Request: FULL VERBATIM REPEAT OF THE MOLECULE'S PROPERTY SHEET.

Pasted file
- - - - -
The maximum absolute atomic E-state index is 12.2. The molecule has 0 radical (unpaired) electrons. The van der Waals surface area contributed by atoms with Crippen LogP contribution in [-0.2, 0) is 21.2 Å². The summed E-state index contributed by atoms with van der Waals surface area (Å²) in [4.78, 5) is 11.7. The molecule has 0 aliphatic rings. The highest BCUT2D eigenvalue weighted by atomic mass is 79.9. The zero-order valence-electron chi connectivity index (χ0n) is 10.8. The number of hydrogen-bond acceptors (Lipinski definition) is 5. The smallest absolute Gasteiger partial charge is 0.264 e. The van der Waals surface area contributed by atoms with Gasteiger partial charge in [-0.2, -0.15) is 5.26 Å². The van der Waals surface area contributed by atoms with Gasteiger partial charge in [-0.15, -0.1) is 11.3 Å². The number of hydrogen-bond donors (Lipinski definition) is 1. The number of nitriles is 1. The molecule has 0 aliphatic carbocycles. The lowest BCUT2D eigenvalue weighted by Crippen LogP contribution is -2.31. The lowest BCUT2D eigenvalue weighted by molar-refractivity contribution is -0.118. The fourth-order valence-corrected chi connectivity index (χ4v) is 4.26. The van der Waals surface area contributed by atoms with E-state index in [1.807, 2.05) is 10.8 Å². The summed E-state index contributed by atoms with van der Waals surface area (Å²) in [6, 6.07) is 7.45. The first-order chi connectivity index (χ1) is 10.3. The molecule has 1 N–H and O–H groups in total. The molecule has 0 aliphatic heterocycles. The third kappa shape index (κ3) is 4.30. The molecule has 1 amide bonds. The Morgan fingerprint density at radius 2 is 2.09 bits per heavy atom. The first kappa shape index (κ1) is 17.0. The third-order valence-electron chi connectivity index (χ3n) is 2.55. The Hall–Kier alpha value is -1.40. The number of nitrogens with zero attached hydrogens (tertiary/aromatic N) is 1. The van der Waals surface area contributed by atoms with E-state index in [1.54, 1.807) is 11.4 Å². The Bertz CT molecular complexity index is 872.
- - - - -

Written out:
The maximum absolute atomic E-state index is 12.2. The molecule has 0 radical (unpaired) electrons. The van der Waals surface area contributed by atoms with Crippen LogP contribution in [-0.2, 0) is 21.2 Å². The summed E-state index contributed by atoms with van der Waals surface area (Å²) in [4.78, 5) is 11.7. The molecule has 0 aliphatic rings. The highest BCUT2D eigenvalue weighted by atomic mass is 79.9. The zero-order valence-electron chi connectivity index (χ0n) is 10.8. The number of hydrogen-bond acceptors (Lipinski definition) is 5. The smallest absolute Gasteiger partial charge is 0.264 e. The van der Waals surface area contributed by atoms with Gasteiger partial charge in [-0.2, -0.15) is 5.26 Å². The van der Waals surface area contributed by atoms with Gasteiger partial charge in [-0.15, -0.1) is 11.3 Å². The number of hydrogen-bond donors (Lipinski definition) is 1. The number of nitriles is 1. The molecule has 0 aliphatic carbocycles. The lowest BCUT2D eigenvalue weighted by Crippen LogP contribution is -2.31. The lowest BCUT2D eigenvalue weighted by molar-refractivity contribution is -0.118. The fourth-order valence-corrected chi connectivity index (χ4v) is 4.26. The van der Waals surface area contributed by atoms with E-state index in [1.807, 2.05) is 10.8 Å². The summed E-state index contributed by atoms with van der Waals surface area (Å²) in [6, 6.07) is 7.45. The first-order chi connectivity index (χ1) is 10.3. The molecule has 1 N–H and O–H groups in total. The molecule has 0 aliphatic heterocycles. The third kappa shape index (κ3) is 4.30. The molecule has 1 amide bonds. The Morgan fingerprint density at radius 2 is 2.09 bits per heavy atom. The first kappa shape index (κ1) is 17.0. The third-order valence-electron chi connectivity index (χ3n) is 2.55. The Hall–Kier alpha value is -1.40. The number of nitrogens with zero attached hydrogens (tertiary/aromatic N) is 1. The van der Waals surface area contributed by atoms with E-state index in [1.54, 1.807) is 11.4 Å². The Bertz CT molecular complexity index is 872.